Staff Publications

Staff Publications

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    'Staff publications' is the digital repository of Wageningen University & Research

    'Staff publications' contains references to publications authored by Wageningen University staff from 1976 onward.

    Publications authored by the staff of the Research Institutes are available from 1995 onwards.

    Full text documents are added when available. The database is updated daily and currently holds about 240,000 items, of which 72,000 in open access.

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Record number 566304
Title Responses of Lowland, Upland and Aerobic Rice Genotypes to Water Limitation During Different Phases
Author(s) Vijayaraghavareddy, Preethi; Xinyou, Yin; Struik, Paul C.; Makarla, Udayakumar; Sreeman, Sheshshayee
Source Rice Science 27 (2020)4. - ISSN 1672-6308 - p. 345 - 354.
DOI https://doi.org/10.1016/j.rsci.2020.05.009
Department(s) Centre for Crop Systems Analysis
PE&RC
Crop Physiology
Publication type Refereed Article in a scientific journal
Publication year 2020
Keyword(s) Aerobic - Oryza sativa - Phenology - Upland - Water limitation - yield
Abstract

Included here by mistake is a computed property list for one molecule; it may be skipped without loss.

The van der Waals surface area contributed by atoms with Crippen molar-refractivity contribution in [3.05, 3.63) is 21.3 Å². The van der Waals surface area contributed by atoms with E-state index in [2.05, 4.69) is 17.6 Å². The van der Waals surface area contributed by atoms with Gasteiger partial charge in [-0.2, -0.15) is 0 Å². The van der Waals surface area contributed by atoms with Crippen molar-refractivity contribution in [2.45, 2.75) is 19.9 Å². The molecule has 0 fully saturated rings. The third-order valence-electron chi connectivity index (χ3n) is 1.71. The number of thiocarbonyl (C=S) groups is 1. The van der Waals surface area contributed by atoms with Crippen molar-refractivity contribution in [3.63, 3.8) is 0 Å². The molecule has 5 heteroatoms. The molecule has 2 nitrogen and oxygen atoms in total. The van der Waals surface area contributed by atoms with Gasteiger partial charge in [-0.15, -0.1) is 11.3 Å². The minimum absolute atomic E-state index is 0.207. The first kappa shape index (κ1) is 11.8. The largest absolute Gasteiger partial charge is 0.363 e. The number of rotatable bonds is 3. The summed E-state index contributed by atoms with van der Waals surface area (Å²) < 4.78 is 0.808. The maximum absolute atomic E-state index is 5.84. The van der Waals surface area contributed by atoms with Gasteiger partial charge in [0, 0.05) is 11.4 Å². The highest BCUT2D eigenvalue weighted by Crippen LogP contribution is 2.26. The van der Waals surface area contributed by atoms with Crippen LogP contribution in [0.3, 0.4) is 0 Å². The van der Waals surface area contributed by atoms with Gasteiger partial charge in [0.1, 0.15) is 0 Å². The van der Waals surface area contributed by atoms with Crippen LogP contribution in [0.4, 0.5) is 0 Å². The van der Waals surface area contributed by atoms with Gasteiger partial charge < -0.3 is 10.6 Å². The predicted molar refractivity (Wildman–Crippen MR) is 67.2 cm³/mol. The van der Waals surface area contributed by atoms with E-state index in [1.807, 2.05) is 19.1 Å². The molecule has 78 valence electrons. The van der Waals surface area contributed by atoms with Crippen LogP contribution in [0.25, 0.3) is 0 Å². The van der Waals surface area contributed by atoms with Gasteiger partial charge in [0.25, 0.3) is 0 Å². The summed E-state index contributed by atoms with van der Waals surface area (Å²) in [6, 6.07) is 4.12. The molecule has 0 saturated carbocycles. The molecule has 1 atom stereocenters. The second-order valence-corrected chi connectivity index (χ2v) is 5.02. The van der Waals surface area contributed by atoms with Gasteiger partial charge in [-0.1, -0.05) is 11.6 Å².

Rice yield reduction due to water limitation depends on its severity and duration and on the phenological stage of its occurrence. We exposed three contrasting rice genotypes, IR64, UPLRi7 and Apo (adapted to lowland, upland and aerobic conditions, respectively), to three water regimes (puddle, 100% and 60% field capacity) in pots during the vegetative (GSI), flowering (GSII) and grain filling (GSIII) stages. Stress at all the three stages significantly reduced yield especially in lowland genotype IR64. Effect of water limitation was more severe at GSII than at the other two stages. Stress at GSI stage reduced both source activity (leaf area and photosynthetic rate) and sink capacity (tiller number or panicle number per pot). When stress was imposed at GSII, spikelet fertility was most affected in all the three genotypes. In both GSII and GSIII, although leaf area was constant in all the three water regimes, estimated relative whole-plant photosynthesis was strongly associated with yield reduction. Reduced photosynthesis due to stress at any given stage was found to have direct impact on yield. Compared to the other genotypes, Apo had deeper roots and maintained a better water relation, thus, higher carbon gain and spikelet viability, and ultimately, higher biomass and productivity under water-limited conditions. Therefore, screening for these stage-dependent adaptive mechanisms is crucial in breeding for sustained rice production under water limitation.

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